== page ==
Cartagena, located on the Mediterranean, is the second largest city in the Autonomous Region of Murcia, Spain. To say the city is historic is something of an understatement. The port city was founded during the Punic Wars, when Carthage, from which Cartagena gets its name, was in conflict with Rome. One of the most important places in the region – economically speaking – for two millennia, Cartagena is now at the centre of the much vaunted property recovery in Murcia. With the Spanish government proudly proclaiming modest economic growth in the country over the previous quarter and upwardly revised employment figures, you might be forgiven for thinking that Murcia’s property prices are in step with those of the rest of the country. However, Murcia appears to be well ahead of other regions in Spain and the coastal resorts of the province – and Cartagena in particular – are the real hot spots that are receiving the most interest from investors. But, why?
Unlike many of the larger Spanish coastal cities, Cartagena remains utterly distinctive. The city, for example, retains plenty of Roman architecture and buildings that date back to medieval times. You simply won’t find block upon block of high rise flats and overly sprawling hotels here – something that is undoubtedly a problem in other regions of the Iberian Peninsula, especially when they are largely empty. During the first half of the last century Cartagena really boomed, largely due to the local mining industry, and the town is jam-packed with buildings that evoke the Art Nouveau era. A typical example would be either the city’s casino or the City Hall which sport some wonderfully intense decorative motifs. Like Barcelona, further to the north, Cartagena’s architecture reveals its history in way that is simple to take in. All you have to do is walk down the street.
Without the encumbrance of large concrete monolithic blocks, which largely put off would-be investors, Cartagena’s luxury villas and top end apartments have attracted much interest in the recent past. This is perhaps because they tend to have been developed in modest groups. Despite (or perhaps because of) the distinctively Spanish feel to the city, the property market has recovered to an extent that neighbouring regions can only envy – something that many put down to overseas investment. Traditional foreign investors in the Spanish villa and holiday apartment market – people from the UK, Germany and the Netherlands, for example – have been augmented by Russians and Middle Eastern buyers. With interest in Cartagena’s available holiday properties coming from diverse areas of the world, it is hardly surprising that many locals now see the time as being right to get in on the act and invest as well. Property prices in Murcia remain relatively modest for now, but who can say for how long that will continue?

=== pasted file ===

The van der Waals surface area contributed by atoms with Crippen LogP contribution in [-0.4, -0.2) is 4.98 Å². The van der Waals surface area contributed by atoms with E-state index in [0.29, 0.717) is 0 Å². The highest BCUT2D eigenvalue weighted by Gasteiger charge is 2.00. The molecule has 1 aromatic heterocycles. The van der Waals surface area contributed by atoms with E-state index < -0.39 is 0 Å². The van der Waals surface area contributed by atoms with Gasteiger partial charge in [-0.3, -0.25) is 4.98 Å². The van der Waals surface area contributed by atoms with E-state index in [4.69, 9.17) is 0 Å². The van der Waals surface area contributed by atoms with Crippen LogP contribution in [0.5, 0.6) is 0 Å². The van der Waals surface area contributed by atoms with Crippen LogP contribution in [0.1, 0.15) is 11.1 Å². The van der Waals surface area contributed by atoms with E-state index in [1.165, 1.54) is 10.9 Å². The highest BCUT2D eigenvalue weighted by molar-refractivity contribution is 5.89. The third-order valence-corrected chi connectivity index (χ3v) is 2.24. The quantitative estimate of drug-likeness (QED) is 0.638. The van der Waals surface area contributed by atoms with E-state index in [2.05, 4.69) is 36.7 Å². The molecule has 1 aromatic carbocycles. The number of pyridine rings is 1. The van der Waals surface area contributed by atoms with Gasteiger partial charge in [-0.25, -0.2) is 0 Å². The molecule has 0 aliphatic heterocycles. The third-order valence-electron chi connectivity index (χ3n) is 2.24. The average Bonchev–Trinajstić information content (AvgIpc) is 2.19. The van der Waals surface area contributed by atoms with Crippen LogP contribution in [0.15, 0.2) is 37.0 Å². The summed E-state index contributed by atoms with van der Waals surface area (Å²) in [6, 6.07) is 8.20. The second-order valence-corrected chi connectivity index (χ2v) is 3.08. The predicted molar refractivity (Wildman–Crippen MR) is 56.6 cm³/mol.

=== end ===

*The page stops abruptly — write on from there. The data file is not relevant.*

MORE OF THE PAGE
When it comes to Cartagena as a place to invest in property, many see its potential as a source of rental income. Buyers in the holiday rental market are often as attracted by the city’s beach as they are by the historic buildings. There are plenty of wonderful sandy stretches that can be reached conveniently from the centre of Cartagena and these include Mar de Cristal, Cavanna beach, Barco Perdido and Cala del Pino. The city itself boasts a charming municipal beach, named El Portus.
If you are looking for properties for sale in Spain, then you may well detect that something has changed in recent months. And, if you look at a centre of economic buzz, like Cartagena, then you can tell that there really is a discernable trend that many investors have already taken advantage of.